“We have interoperability solutions, cross-chain solutions, which allow us to connect with other blockchains like Ethereum and Bitcoin. SMPC allows us to control assets in a separate chain. When the user wants to send a coin or transaction from Bitcoin to Wanchain, SPMC knows how to handle this bridge. It will send the Bitcoin transactions to a locked account in Bitcoin, and at the same time we will issue a token – but it’s not really an issuance because we just transfer a proxy token on Wanchain to that particular user.”
Wanchain Creates Bridge from Ethereum to Bitcoin
Lu says that in the future, public chains like Ethereum and Bitcoin can essentially be represented and shielded with the privacy of Wanchain. While the transparency inherent in Bitcoin is nice, there are plenty of users who wish for more privacy. Lu says that Wanchain uses the Monero style of private transactions. In Monero, at least, a view key is required to even know anything, really, about a given transaction, although the records are publicly accessible.
It is Wanchain’s interoperability that attracted the MakerDAO, a smart contract which contains as much as 1% of all Ethereum and stabilizes units to the dollar through algorithmic methods, to Wanchain when seeking a cross-chain compatibility partner.
Tuesday, Wanchain announced and launched its Bitcoin interoperability upgrade. The move marks its 3.0 iteration, the 2.0 series having been the generation when they focused on Ethereum interoperability.
The reader may call to mind the recent work of R3, as this reporter did, and their ability to move funds through the centralized clearinghouse networks of banks and certain value networks like Ripple, with their recently released Cordapp. Lu pointed out that the work R3 is doing is primarily for the blockchain consortiums it represents, which include large financial institutions who have specific needs. He said that Wanchain, in the present, is focused on linking blockchains and adding privacy wherever possible, and in the future, they fully intend to add more blockchains – virtually any blockchain that might have demand for it.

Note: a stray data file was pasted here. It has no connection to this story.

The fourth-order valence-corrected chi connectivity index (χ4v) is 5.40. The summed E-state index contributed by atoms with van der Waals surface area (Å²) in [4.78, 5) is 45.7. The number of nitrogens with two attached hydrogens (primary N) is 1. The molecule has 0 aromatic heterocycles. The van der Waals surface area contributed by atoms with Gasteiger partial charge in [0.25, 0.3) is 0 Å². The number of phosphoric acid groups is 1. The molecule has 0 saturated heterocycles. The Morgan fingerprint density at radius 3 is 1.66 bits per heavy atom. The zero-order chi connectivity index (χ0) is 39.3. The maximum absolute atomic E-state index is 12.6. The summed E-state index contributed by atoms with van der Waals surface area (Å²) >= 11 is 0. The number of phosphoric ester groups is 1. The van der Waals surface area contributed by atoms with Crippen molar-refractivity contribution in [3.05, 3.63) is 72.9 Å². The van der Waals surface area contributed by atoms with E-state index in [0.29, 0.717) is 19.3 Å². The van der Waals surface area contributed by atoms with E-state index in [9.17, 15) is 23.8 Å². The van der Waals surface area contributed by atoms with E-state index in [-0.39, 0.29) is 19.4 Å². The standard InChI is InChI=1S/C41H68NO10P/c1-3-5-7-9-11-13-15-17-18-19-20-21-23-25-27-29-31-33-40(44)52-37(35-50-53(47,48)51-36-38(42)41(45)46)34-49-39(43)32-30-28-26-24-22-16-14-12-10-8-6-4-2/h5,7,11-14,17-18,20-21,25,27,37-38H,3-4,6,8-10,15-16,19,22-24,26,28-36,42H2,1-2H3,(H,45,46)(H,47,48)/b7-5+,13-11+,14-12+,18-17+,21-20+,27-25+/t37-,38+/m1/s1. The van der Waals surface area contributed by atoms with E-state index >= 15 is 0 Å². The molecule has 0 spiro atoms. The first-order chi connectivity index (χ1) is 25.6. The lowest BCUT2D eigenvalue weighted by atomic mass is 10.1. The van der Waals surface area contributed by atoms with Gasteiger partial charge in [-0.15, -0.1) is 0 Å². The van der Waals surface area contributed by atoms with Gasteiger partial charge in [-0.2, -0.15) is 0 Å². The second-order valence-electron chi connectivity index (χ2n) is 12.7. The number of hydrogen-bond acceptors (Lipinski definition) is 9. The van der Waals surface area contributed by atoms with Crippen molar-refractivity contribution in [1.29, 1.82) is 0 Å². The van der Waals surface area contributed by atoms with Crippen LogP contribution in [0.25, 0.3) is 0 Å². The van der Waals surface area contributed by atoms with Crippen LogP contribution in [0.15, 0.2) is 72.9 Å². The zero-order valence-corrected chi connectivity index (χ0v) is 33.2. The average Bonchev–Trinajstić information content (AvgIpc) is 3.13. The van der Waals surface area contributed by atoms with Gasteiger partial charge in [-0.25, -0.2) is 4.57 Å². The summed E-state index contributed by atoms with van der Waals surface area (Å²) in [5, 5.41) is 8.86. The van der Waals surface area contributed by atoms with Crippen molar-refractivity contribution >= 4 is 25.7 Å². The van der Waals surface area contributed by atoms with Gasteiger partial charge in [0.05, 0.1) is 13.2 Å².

Using Wanchain for cross-chain transactions instead centralized exchanges means that transactions stay secure and decentralized. There is no counterparty risk, and as they point out in a press release around the 3.0 launch:
Decentralized exchanges leveraging Wanchain’s cross-chain (Ethereum-based) or build directly on Wanchain will now be able to offer Bitcoin trading pairs. New pairs on decentralized exchanges with BTC will allow for drastic increases in liquidity for the space at large. Other use cases for this cross-chain capability could include cross-chain crypto loans, crypto payments leveraging multiple chains, and any other use case for bringing Bitcoin to applications currently siloed to Ethereum. The opportunities cross-chain with Bitcoin will bring for Wanchain and the industry are quite exciting.
Basically, any exchange that’s running either Ethereum and Wanchain or Bitcoin and Wanchain can now offer additional pairs without an undue amount of work. Wanchain does the work for them, and Lu says, “For this release, we will add a lot of Ethereum tokens. We’ve already announced about MakerDAO, which is a stablecoin, but now we’ve also added other Ethereum tokens, so now all these ERC-20 tokens can be traded against Bitcoin in a decentralized exchange.”
The Wanchain wallet has a convenient “crosschain” button embedded in it, and documents make it clear how to execute cross-chain transactions. The Wan, the native token of the Wanchain, was trading at around 33 cents USD at time of writing. If significant demand for the network’s functions picks up, demand for the token would as well.
Featured image from Shutterstock.
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While many traders eagerly await a potential bitcoin exchange-traded fund (ETF), some of the cryptocurrency’s most passionate advocates are lukewarm at best about the prospect of such an instrument.